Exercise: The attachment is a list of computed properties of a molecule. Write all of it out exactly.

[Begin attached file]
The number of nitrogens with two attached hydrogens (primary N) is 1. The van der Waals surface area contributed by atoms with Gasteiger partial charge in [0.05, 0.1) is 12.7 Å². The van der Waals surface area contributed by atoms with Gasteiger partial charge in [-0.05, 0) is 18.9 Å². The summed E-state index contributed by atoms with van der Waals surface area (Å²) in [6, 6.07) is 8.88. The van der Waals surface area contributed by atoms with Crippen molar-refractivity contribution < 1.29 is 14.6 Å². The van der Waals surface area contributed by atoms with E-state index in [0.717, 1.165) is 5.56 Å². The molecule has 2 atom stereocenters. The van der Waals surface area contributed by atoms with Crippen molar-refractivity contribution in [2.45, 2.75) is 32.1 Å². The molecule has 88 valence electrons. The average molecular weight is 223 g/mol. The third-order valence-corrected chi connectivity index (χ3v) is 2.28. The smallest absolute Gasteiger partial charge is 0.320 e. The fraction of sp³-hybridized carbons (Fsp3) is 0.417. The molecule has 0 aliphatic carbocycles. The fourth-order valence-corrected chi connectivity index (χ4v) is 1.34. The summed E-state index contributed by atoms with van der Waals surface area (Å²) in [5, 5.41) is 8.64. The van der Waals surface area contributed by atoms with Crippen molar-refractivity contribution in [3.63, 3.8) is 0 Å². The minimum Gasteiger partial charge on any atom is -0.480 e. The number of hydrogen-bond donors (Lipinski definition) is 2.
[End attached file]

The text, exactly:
The number of nitrogens with two attached hydrogens (primary N) is 1. The van der Waals surface area contributed by atoms with Gasteiger partial charge in [0.05, 0.1) is 12.7 Å². The van der Waals surface area contributed by atoms with Gasteiger partial charge in [-0.05, 0) is 18.9 Å². The summed E-state index contributed by atoms with van der Waals surface area (Å²) in [6, 6.07) is 8.88. The van der Waals surface area contributed by atoms with Crippen molar-refractivity contribution < 1.29 is 14.6 Å². The van der Waals surface area contributed by atoms with E-state index in [0.717, 1.165) is 5.56 Å². The molecule has 2 atom stereocenters. The van der Waals surface area contributed by atoms with Crippen molar-refractivity contribution in [2.45, 2.75) is 32.1 Å². The molecule has 88 valence electrons. The average molecular weight is 223 g/mol. The third-order valence-corrected chi connectivity index (χ3v) is 2.28. The smallest absolute Gasteiger partial charge is 0.320 e. The fraction of sp³-hybridized carbons (Fsp3) is 0.417. The molecule has 0 aliphatic carbocycles. The fourth-order valence-corrected chi connectivity index (χ4v) is 1.34. The summed E-state index contributed by atoms with van der Waals surface area (Å²) in [5, 5.41) is 8.64. The van der Waals surface area contributed by atoms with Crippen molar-refractivity contribution in [3.63, 3.8) is 0 Å². The minimum Gasteiger partial charge on any atom is -0.480 e. The number of hydrogen-bond donors (Lipinski definition) is 2.